Monday, February 25, 2008

Recipe: Romance (via Rib of Beef)

Recipe: A Romantic Dinner for Two

A Highly-Belated Valentine's Day Post

Tiffany has far outpaced me with her posting lately, but today I hope to make up for it. So, here we go.

I made this for my lovely co-blogger (and so much more) on February 14th. She loved it. But Valentine's day was more than a week ago, so this post about a "Valentine's day dinner for two" is really more of a "romantic weeknight dinner for two that you can do any time you want because Valentine's day is kind of a madeup Hallmark holiday anyway". So here's a recipe to knock YOUR lover's pretty silk stockings right off!

The Audience:

The Menu:
Roast rib of beef au jus, with Tuscan kale and mixed mash. The idea here is simple elegance, hold the William-Sonoma bullshit. I think a beautiful piece of meat served with elegant comfort-food sides is the way to go and the rib is the perfect size for a modestly carnivorous couple. Also, a good cook can turn a rib of beef into a heady amuse-bouche for other pleasures of the flesh... That recipe follows. Instructions for the kale and mixed mash can be found here and here. And to give credit where it's due, the trick with the mortar and pestle is from Jamie Oliver's new book and much of the spirit is from Anthony Bourdain's slightly-older volume.

Main stuff:

One rib of beef. (Also called a "Cote de Boeuf" in France and sometimes "Cowboy Steak" in America.) This two-pound monster is going to be the star of your little seduction, so treat it right. Find solid butcher that sells serious organic beef. This is a person you love, so stay away from the shrink wrap. I'll get seriously into meat in a separate, and probably very long post later, but this time just trust me. If you happen to be in San Francisco (I suspect that most of my readers right now are people I know personally, so you probably are) this place , or this place should do. Oh, and be prepared for sticker shock. At $15 (or more) per pound, these things are more "gourmet" than "guerilla", but this is someone you love, so eat lentils for a week or something. (We'll make up for the splurge by treating it simply and by saving on the rest of the menu.)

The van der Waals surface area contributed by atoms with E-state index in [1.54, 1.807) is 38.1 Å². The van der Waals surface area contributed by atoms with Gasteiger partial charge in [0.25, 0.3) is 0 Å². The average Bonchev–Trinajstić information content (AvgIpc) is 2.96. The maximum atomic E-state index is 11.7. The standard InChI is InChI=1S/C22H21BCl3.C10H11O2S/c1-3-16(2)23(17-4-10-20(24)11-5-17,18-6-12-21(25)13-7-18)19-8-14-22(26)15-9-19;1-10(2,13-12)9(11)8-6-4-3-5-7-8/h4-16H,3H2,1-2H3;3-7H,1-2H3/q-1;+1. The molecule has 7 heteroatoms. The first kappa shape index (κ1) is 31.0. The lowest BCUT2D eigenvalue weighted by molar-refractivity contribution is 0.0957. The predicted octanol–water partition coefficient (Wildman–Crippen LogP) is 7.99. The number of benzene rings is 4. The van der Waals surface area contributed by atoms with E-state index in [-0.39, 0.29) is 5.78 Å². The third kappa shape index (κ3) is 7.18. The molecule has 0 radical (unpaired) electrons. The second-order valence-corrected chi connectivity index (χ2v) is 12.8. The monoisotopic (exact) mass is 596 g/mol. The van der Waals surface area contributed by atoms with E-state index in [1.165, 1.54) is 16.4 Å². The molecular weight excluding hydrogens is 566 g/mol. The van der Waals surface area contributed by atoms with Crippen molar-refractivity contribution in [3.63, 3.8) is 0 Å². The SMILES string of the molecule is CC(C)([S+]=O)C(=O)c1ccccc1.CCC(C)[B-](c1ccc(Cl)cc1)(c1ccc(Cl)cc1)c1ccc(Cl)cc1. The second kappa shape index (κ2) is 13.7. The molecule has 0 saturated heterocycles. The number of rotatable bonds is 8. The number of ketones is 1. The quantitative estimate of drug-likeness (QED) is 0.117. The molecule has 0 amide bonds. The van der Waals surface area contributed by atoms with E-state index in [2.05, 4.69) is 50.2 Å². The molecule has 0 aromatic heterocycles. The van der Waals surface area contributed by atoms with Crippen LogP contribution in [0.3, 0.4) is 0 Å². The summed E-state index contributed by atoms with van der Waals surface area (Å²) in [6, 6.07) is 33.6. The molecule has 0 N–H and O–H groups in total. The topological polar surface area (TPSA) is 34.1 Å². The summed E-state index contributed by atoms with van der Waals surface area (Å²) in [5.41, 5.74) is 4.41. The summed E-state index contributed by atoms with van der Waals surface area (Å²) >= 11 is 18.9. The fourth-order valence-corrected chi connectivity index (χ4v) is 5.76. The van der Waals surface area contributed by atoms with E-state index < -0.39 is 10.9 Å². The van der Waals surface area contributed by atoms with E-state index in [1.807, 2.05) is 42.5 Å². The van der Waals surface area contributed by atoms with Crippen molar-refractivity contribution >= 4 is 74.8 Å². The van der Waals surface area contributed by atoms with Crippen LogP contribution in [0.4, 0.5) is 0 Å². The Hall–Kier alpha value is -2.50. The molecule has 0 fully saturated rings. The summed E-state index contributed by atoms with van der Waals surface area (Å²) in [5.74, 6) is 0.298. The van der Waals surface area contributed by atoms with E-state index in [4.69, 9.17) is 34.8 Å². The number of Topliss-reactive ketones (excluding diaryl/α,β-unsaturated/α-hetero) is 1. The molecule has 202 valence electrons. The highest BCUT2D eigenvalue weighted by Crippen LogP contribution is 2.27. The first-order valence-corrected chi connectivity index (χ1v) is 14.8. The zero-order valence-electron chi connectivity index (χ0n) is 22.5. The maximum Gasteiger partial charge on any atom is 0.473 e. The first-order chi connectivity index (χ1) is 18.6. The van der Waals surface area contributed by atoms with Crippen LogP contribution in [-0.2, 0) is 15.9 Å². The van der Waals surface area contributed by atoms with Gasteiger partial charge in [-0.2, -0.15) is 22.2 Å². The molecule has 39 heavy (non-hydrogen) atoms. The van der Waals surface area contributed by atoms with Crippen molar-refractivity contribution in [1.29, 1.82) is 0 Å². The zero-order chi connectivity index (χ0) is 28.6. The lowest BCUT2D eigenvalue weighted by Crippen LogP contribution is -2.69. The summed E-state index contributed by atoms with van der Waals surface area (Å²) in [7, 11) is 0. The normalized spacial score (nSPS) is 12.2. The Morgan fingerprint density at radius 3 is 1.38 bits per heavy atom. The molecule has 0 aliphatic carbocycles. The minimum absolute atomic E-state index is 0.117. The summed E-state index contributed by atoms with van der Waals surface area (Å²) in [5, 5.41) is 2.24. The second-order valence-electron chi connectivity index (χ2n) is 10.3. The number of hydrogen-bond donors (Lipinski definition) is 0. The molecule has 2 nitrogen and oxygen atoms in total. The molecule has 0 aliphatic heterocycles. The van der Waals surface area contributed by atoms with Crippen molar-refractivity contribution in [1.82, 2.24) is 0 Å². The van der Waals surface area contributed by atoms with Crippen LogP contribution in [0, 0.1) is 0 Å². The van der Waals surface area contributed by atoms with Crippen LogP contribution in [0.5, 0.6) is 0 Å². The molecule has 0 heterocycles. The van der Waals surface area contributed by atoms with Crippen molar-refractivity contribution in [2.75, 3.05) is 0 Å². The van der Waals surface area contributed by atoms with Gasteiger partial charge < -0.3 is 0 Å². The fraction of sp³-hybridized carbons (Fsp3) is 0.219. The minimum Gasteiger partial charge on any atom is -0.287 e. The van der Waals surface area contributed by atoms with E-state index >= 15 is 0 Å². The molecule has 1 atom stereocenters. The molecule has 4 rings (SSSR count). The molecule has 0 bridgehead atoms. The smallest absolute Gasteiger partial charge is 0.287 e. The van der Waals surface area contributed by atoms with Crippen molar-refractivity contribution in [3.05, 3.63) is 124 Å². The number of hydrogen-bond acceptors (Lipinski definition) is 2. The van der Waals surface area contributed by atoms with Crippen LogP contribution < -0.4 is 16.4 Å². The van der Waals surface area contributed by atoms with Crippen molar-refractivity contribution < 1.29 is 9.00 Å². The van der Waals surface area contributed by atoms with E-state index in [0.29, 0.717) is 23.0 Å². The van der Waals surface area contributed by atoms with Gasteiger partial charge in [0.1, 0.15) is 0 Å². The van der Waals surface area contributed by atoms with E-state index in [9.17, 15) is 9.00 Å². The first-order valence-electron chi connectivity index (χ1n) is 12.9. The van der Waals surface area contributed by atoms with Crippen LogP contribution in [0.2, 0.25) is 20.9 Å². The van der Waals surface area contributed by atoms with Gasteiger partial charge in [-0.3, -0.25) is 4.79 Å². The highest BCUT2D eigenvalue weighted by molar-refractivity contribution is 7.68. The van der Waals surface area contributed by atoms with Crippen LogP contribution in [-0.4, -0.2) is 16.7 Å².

A knock-out bottle of red wine. Much like the beef, this is going to be a star, so don't hold back. I would take Anthony Bourdain's advice here and serve something staggeringly expensive in cheap glasses, followed up with a chaser of casual impertinence.


One horseradish root. If you can't find one (I must sheepishly admit that I couldn't) the nosebleed-strength Kosher Beaver stuff will do.
Zest of one lemon.
A couple of sprigs of thyme.
A clove or two of garlic, minced.
Salt and pepper
Olive oil.


Pull your beef out of the fridge a good half hour before it's going to hit the pan; that bad boy is chilled deep. And stay away from the meat mallet, you cretin; this is one night you shouldn't need to beat your meat. Also, pat it nice and dry and season liberally with salt and pepper, too, or you won't get the nice carmelized crust you're looking for. Bash up your lemon zest, garlic, olive oil and a few sprigs of thyme in a mortar with a pestle and rub down both sides of the steak, using the sprigs of thyme like a little mop. Like I said, let it sit for a half hour, while you preheat the oven to 425 degrees.

When the time is right, heat up your very best oven-proof non-stick pan (you do have one, right?) to medium-high and lay the beef in. There should be enough oil on the meat, so don't add any to the pan. Now leave it there for a full five minutes. Seriously, do not poke, push, prod, wiggle or jiggle anything or you'll ruin that infamous crust. In fact, put down your tongs (did I mention that you should be handling this with tongs rather than a fork), step away from the stove, open the wine to breathe and whisper a few sweet nothings in your lover's ear. After five minutes, then you can lift and peek. When the bottom of the steak AND the bottom of the pan are deep brown, flip the steak and leave it at least another five minutes. Put down your tongs and get some grated horseradish and cornichons in pretty little bowls. When both sides are browned, flip it back to the original side and pop in the center of the oven until done. I did mine 15 minutes for a nice medium-rare. The meat inside should be the deep pink of a blushing maiden (if it the garish red of cheap lipstick, give it another five minutes.)

Remove your star from the pan and allow to rest for ten minutes. Again, no poking, no prodding. Take this time to set the table (a single rose and a few candles make a lovely centerpiece). Put a little music on. Not Al Green, please. SO cliché. Madeleine Peyroux is much more elegant. After ten minutes (and only after ten minutes!) sharpen up up your biggest, baddest blade, and carve the rib into nice thick slices. Remove the flowers and candles from the table, and place the cutting board directly in the center. Accompany with the grated horseradish, cornichons, as well as the juices from the roasting pan AND cutting board.

And that's as far as I can take you!